What Coronavirus Act means for commercial landlords
Euan McSherry, Aberdein Considine’s Head of Dispute Resolution, considers some issues of interest to commercial property market in this period of uncertainty.
The Coronavirus (Scotland) Act 2020 came into force on 6 April 2020. In relation to commercial leases, the Act gives commercial tenants in Scotland additional protection from irritancy.
This protection will apply until 30 September 2020, with the Scottish ministers having powers to extend or bring forward the expiry date. Otherwise, the contractual obligations which bind commercial landlords and tenants remain in full force.
(1) Change to right to terminate
Irritancy is often not an attractive option to commercial landlords as it results in an empty unit and rates liability, in normal times. Prior to amendment, the governing legislation dictated that, in the case of a monetary breach, a commercial tenant must be given at least 14 clear days (post-service of a formal warning notice) to make payment before irritancy enforcement action could be taken, absent payment. The Act extends the warning period to 14 weeks for all commercial tenants and voids any pre-Act notice if the notice period in the notice has not yet expired.
There is no change in the case of a non-monetary breach. The position remains that a landlord will not be entitled to terminate the lease if, in all the circumstances of the case, a fair and reasonable landlord would not do so; and where the breach is capable of being remedied, the tenant must be given a reasonable period (post-service of a formal warning notice) to remedy the identified breach.
(2) Force majeure
Across all Sectors, clients have been seeking advice on force majeure clauses. For a commercial tenant to have good prospects of succeeding with an argument that the Covid-19 outbreak amounts to a force majeure event – an event outside the reasonable control of a party and which prevents them from performing their contractual obligations – they will likely need to have express wording which can be read to include this outbreak. Such wording is not common in a modern commercial leases. If the lease doesn’t have a force majeure provision, you can’t rely on a force majeure argument.
Modern commercial leases generally provide for a suspension if the premises are damaged, destroyed or unusable due to an insured risk. The latter is unlikely to include the coronavirus outbreak. If the lease does not provide for a rent suspension, a landlord is not obliged to accept any suspension and the tenant will need to pay the rent. Many commercial landlord and tenant clients have already agreed, and documented, rental holidays. Some common issues have arisen and are set out below to assist or provoke conversations: (1) Is rent to be waived, in full or in part? (2) Or, is a rental holiday being given? (3) In either case, is this for a set period or is it open-ended? If the latter, consider agreeing a review date and a means for review. (4) When, and how, is accrued but unpaid rent to be repaid? In full by a set date or by tranches? (5) What, if anything, is to happen to rental interest on accrued rent? (5) If relevant, should repayment be made a pre-condition of a Tenant’s right to exercise a break option? (6) If relevant, should repayment be made a terminal obligation if a lease is not continued by tacit relocation? (7) How is any variation to be recorded? By back letter or formal variation?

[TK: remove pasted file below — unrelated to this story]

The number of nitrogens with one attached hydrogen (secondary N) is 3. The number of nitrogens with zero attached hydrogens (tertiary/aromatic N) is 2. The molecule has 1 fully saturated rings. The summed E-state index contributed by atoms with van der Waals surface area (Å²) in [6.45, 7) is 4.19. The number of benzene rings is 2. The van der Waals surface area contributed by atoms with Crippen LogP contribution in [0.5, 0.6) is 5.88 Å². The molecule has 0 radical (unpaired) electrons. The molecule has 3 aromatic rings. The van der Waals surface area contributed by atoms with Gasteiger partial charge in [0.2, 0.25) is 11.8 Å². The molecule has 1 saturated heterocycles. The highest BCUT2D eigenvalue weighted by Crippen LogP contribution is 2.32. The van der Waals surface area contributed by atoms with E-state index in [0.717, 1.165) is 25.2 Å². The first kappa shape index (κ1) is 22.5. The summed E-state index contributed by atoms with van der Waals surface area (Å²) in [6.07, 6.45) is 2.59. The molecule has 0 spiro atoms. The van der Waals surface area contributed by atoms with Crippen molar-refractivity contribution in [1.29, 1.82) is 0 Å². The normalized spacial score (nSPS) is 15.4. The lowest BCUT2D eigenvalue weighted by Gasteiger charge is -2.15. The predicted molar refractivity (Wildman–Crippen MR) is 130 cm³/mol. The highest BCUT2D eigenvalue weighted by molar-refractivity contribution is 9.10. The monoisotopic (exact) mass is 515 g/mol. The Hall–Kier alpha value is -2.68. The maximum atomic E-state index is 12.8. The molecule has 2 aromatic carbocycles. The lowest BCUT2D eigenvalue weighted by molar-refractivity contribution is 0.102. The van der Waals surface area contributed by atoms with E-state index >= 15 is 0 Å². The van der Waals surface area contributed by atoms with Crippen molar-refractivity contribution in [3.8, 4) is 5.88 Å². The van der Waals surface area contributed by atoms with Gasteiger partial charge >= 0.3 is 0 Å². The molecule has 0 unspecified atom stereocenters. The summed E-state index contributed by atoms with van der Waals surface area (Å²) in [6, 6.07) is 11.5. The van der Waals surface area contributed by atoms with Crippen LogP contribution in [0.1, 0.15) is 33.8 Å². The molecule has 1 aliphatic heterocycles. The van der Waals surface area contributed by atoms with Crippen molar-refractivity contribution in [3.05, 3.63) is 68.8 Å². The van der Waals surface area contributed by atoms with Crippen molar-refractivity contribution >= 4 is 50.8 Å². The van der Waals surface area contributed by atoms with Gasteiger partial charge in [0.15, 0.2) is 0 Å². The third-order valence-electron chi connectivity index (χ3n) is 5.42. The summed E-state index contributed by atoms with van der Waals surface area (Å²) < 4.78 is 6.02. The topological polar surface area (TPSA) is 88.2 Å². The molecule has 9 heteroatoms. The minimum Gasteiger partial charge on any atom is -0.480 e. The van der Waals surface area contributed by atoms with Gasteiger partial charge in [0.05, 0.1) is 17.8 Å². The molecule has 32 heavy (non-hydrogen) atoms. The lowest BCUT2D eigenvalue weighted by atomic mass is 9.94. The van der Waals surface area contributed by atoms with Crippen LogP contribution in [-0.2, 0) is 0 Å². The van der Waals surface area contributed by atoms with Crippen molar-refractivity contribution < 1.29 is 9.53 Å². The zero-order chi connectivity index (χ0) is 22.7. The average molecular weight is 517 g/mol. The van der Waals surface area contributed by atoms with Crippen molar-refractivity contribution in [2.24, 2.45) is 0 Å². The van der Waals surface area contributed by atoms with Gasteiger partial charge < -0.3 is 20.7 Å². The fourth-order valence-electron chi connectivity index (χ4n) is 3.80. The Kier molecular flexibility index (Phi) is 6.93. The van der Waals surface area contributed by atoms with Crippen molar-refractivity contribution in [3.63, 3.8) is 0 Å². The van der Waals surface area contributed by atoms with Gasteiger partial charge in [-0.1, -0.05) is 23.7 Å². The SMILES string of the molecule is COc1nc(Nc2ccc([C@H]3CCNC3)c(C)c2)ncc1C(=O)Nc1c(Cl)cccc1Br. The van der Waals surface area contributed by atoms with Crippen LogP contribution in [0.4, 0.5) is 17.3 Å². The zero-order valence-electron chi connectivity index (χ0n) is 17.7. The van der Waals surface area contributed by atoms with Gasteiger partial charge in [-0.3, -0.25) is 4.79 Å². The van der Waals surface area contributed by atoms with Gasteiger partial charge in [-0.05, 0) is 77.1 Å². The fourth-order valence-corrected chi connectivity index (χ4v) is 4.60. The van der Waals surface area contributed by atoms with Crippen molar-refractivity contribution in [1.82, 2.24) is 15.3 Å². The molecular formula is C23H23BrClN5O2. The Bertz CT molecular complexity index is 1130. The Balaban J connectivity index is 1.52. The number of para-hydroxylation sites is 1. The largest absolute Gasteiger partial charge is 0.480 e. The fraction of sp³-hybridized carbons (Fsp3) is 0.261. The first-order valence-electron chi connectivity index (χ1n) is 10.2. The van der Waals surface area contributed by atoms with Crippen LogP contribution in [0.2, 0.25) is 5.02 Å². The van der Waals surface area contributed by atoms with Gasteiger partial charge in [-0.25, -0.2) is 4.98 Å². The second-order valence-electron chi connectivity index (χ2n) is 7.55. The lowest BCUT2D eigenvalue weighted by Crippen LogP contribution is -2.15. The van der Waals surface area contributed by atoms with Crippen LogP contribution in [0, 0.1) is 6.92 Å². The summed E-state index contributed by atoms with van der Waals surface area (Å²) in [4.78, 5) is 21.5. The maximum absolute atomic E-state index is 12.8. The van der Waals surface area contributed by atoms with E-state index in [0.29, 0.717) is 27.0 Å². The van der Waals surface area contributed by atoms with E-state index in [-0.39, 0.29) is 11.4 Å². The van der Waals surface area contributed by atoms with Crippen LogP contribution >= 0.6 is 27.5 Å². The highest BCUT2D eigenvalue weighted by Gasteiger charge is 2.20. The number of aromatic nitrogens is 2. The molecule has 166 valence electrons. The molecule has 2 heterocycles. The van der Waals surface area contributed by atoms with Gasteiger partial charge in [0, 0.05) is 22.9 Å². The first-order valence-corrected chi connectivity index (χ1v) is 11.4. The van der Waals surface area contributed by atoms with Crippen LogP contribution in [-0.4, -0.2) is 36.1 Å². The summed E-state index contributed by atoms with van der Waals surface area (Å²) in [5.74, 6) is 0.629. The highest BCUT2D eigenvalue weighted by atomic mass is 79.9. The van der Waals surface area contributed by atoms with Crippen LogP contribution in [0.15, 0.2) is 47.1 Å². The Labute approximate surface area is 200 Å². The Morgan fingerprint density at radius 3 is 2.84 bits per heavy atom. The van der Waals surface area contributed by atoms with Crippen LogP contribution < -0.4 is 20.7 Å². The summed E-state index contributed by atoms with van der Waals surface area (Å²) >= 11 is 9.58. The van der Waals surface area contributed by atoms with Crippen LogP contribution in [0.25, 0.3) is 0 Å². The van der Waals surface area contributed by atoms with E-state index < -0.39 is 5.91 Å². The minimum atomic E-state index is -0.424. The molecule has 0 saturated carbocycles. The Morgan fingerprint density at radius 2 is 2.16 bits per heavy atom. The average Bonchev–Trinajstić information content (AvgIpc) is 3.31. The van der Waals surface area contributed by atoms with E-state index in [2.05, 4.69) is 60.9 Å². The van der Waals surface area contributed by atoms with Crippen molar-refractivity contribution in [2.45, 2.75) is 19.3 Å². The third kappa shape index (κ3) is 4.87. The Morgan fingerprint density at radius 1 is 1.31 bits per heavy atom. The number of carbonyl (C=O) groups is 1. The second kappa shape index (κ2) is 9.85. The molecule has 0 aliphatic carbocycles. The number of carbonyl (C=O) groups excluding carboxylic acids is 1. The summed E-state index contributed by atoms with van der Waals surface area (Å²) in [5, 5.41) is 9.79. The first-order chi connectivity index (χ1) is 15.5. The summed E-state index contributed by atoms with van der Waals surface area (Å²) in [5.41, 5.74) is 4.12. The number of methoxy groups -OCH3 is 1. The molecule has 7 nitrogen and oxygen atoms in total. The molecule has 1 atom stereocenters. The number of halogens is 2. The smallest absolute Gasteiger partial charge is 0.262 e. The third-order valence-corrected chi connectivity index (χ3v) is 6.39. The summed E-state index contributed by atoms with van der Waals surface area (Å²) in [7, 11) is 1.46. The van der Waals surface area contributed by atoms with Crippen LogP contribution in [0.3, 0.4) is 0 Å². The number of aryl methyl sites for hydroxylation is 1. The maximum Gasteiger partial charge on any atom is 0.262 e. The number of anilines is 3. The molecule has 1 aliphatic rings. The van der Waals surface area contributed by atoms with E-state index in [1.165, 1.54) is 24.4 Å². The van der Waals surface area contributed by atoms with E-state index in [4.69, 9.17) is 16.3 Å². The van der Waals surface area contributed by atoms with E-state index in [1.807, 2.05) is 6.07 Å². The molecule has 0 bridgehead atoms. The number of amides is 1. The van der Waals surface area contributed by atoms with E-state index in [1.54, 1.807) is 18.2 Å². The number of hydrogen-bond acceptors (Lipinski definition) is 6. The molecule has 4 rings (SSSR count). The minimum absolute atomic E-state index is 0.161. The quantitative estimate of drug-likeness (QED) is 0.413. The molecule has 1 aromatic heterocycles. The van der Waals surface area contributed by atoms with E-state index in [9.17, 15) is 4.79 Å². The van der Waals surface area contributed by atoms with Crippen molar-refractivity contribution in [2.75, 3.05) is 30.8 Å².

Recovery of rent
Commercial landlords ordinarily have the ability to commencing debt recovery actions for non-payment of rent, rental interest and other monetary sums owed by tenants. At present, the Court of Session is only dealing with “essential business”. Only 10 of Scotland’s Sheriff Courts remain open; and they are only dealing with “emergency” civil applications. The onus would be on a commercial landlord to demonstrate that their action satisfies either test. Many commercial landlords have had rental recovery actions put on hold by the Courts. Until the Scottish Courts’ tests change, this option has been, in effect, suspended.
Breaks and rent reviews
It is possible that more commercial tenants will exercise break options and give notice of intentions to terminate leases in the months ahead. Where a landlord does not have the protection of an upwards only rent review provision, a commercial tenant may trigger rent reviews in a bid to take advantage of what are likely to be depressed market conditions.
There is going to be immediate and significant financial hardship for the majority, if not all, involved in the commercial property market. My view is that early, pragmatic discussions can help both landlords and tenants through this very difficult and challenging time. In all probability, the impact of a UK-wide lockdown will be felt by the commercial property market generally for many months, and possibly years, to come.
If any issues arising out of this article are of interest, please contact Euan McSherry, Aberdein Considine’s Head of Dispute Resolution at firstname.lastname@example.org or 07818 097172.
This information is intended as a general discussion surrounding the topics covered and is for guidance purposes only. It does not constitute legal advice and should not be regarded as a substitute for taking legal advice. Aberdein Considine is not responsible for any activity undertaken based on this information.